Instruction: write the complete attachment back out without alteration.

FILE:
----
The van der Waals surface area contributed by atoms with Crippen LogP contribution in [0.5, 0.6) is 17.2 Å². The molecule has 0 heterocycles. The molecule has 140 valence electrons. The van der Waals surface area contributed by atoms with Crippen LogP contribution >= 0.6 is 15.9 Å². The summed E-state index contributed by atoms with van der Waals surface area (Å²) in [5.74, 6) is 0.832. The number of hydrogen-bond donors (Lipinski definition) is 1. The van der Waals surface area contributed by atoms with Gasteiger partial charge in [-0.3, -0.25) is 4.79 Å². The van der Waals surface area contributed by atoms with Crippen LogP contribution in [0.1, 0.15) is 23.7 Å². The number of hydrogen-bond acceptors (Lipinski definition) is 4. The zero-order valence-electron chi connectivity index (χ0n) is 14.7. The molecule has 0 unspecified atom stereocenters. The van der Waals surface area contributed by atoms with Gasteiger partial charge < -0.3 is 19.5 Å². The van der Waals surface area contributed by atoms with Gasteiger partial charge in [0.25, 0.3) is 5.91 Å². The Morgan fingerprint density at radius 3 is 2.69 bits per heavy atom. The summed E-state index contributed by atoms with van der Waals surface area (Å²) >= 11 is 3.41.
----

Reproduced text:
The van der Waals surface area contributed by atoms with Crippen LogP contribution in [0.5, 0.6) is 17.2 Å². The molecule has 0 heterocycles. The molecule has 140 valence electrons. The van der Waals surface area contributed by atoms with Crippen LogP contribution >= 0.6 is 15.9 Å². The summed E-state index contributed by atoms with van der Waals surface area (Å²) in [5.74, 6) is 0.832. The number of hydrogen-bond donors (Lipinski definition) is 1. The van der Waals surface area contributed by atoms with Gasteiger partial charge in [-0.3, -0.25) is 4.79 Å². The van der Waals surface area contributed by atoms with Crippen LogP contribution in [0.1, 0.15) is 23.7 Å². The number of hydrogen-bond acceptors (Lipinski definition) is 4. The zero-order valence-electron chi connectivity index (χ0n) is 14.7. The molecule has 0 unspecified atom stereocenters. The van der Waals surface area contributed by atoms with Gasteiger partial charge < -0.3 is 19.5 Å². The van der Waals surface area contributed by atoms with Gasteiger partial charge in [0.25, 0.3) is 5.91 Å². The Morgan fingerprint density at radius 3 is 2.69 bits per heavy atom. The summed E-state index contributed by atoms with van der Waals surface area (Å²) >= 11 is 3.41.